Friday, May 29, 2009
Sunday, May 17, 2009
Friday, May 15, 2009
The first four stanzas describe a pastoral setting. The Lady of Shalott lives in an island castle in a river which flows to Camelot, but little is known about her by the local farmers.
- And by the moon the reaper weary,
- Piling sheaves in uplands airy,
- Listening, whispers, " 'Tis the fairy
- Lady of Shalott."
Stanzas five through eight describe the lady's life. She has been cursed, and so must constantly weave a magic web without looking directly out at the world. Instead, she looks into a mirror which reflects the busy road and the people of Camelot which pass by her island.
- She knows not what the curse may be,
- And so she weaveth steadily,
- And little other care hath she,
- The Lady of Shalott.
- All in the blue unclouded weather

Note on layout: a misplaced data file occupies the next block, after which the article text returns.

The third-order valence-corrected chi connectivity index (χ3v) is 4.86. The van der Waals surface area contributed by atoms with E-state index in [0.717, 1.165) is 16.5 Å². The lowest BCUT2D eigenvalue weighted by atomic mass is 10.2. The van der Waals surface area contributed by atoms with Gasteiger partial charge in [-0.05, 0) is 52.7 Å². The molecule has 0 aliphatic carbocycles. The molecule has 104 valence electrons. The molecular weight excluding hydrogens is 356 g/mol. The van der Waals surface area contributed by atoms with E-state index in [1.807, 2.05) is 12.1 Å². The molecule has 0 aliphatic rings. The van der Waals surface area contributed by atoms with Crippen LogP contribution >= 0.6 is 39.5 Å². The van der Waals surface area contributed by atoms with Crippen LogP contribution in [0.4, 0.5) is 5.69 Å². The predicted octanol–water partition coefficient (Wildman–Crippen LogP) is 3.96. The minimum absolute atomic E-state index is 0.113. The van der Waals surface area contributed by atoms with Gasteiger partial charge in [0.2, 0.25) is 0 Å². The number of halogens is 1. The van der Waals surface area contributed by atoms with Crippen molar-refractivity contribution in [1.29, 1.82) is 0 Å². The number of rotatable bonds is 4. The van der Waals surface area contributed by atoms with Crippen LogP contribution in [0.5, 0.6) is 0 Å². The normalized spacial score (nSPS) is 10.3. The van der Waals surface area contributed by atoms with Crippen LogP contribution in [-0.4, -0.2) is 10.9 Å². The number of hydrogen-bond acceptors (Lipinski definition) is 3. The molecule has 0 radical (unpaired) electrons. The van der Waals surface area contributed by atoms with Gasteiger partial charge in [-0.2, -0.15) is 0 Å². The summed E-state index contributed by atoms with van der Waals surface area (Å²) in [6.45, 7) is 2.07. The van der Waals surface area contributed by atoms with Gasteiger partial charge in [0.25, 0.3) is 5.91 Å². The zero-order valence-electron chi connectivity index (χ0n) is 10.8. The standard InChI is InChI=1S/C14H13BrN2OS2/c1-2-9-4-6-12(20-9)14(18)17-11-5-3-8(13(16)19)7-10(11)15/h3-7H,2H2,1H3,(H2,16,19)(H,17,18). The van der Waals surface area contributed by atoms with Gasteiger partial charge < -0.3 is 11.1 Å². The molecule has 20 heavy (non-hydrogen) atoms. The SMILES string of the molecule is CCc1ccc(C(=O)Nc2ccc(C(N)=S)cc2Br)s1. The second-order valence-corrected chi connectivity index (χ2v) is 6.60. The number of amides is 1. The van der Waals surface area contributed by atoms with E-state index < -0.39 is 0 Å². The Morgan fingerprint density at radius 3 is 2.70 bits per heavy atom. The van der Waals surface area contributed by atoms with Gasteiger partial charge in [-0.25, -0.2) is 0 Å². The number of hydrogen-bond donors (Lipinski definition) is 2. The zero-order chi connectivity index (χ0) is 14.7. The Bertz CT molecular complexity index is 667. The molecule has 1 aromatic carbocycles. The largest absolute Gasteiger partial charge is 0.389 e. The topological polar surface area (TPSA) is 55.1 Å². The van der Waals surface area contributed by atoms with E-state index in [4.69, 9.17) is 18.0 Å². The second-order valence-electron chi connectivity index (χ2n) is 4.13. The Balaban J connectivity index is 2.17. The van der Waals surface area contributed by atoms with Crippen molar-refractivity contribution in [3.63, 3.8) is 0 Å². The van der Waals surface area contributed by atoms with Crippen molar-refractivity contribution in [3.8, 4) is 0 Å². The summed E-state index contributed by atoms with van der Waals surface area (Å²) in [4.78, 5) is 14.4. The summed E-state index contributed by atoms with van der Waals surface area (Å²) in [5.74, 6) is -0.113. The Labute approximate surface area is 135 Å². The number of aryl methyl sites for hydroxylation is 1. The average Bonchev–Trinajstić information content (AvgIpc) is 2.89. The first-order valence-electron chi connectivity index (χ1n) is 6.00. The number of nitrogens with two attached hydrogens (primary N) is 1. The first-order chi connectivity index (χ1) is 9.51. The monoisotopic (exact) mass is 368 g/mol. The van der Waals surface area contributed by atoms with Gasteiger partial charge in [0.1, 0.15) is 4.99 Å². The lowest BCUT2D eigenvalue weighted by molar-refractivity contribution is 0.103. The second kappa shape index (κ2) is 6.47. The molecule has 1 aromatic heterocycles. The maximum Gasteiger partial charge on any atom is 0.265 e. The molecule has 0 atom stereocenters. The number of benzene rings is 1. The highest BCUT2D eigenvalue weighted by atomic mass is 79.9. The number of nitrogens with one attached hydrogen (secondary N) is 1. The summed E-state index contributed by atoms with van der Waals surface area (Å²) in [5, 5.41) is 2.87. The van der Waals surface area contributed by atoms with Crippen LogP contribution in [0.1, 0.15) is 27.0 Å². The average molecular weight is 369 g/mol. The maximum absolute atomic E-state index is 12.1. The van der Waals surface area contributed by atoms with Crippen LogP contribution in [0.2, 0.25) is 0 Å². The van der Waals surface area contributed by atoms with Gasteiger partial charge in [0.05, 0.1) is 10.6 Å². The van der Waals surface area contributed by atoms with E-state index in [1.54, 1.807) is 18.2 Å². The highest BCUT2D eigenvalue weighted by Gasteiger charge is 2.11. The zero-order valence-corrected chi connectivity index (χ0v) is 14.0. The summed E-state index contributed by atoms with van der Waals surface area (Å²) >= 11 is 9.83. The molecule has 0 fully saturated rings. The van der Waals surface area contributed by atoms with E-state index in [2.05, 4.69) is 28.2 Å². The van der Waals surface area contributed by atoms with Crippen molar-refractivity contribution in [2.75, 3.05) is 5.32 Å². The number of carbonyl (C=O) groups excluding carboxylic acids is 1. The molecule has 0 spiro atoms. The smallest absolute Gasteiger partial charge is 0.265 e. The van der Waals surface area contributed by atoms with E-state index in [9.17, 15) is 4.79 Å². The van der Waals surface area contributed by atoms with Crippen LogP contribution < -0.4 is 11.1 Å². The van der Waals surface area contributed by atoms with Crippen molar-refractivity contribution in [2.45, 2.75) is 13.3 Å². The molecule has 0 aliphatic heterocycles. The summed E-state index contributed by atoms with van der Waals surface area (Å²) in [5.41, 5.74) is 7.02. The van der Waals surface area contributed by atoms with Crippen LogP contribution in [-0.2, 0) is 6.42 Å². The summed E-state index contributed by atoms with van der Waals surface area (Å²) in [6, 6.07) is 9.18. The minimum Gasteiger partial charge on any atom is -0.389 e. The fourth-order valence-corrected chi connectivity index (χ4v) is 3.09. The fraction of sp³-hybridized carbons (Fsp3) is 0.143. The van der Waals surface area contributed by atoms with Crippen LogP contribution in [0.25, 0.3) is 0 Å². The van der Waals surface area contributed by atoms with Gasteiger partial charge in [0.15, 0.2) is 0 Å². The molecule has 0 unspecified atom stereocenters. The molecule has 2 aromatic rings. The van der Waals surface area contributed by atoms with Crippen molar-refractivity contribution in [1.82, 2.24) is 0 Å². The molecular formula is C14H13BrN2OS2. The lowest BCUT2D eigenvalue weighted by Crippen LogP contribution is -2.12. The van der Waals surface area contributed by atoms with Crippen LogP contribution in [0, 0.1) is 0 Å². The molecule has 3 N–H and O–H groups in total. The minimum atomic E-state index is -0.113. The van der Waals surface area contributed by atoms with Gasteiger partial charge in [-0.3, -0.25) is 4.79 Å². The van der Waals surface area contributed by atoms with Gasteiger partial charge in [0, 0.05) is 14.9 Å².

- Thick-jewell'd shone the saddle-leather,
- The helmet and the helmet-feather
- Burn'd like one burning flame together,
- As he rode down to Camelot.
The remaining seven stanzas describe the effect of seeing Lancelot on the lady; she stops weaving and looks out her window toward Camelot, bringing about the curse.
- Out flew the web and floated wide-
- The mirror crack'd from side to side;
- "The curse is come upon me," cried
- The Lady of Shalott.
She leaves her tower, finds a boat upon which she writes her name, and floats down the river to Camelot. She dies before arriving at the palace, and among the knights and ladies who see her is Lancelot and he thinks she is beautiful.
- "Who is this? And what is here?"
- And in the lighted palace near
- Died the sound of royal cheer;
- And they crossed themselves for fear,
- All the Knights at Camelot;
- But Lancelot mused a little space
- He said, "She has a lovely face;
- God in his mercy lend her grace,
- The Lady of Shalott."
- From wikipedia
Whilst some say that the story of Beauty & the Beast is a bad influence on teaching young women to fall in love with a total ass, and that through her gentle unconditional love he turns into a warm and tender loving man. Others say that the story is really a coming of age, for a maiden to slay the inner beast that is a negative reflection of her own masculine image. What Jung calls, the animus, and for her to become a whole and capable woman.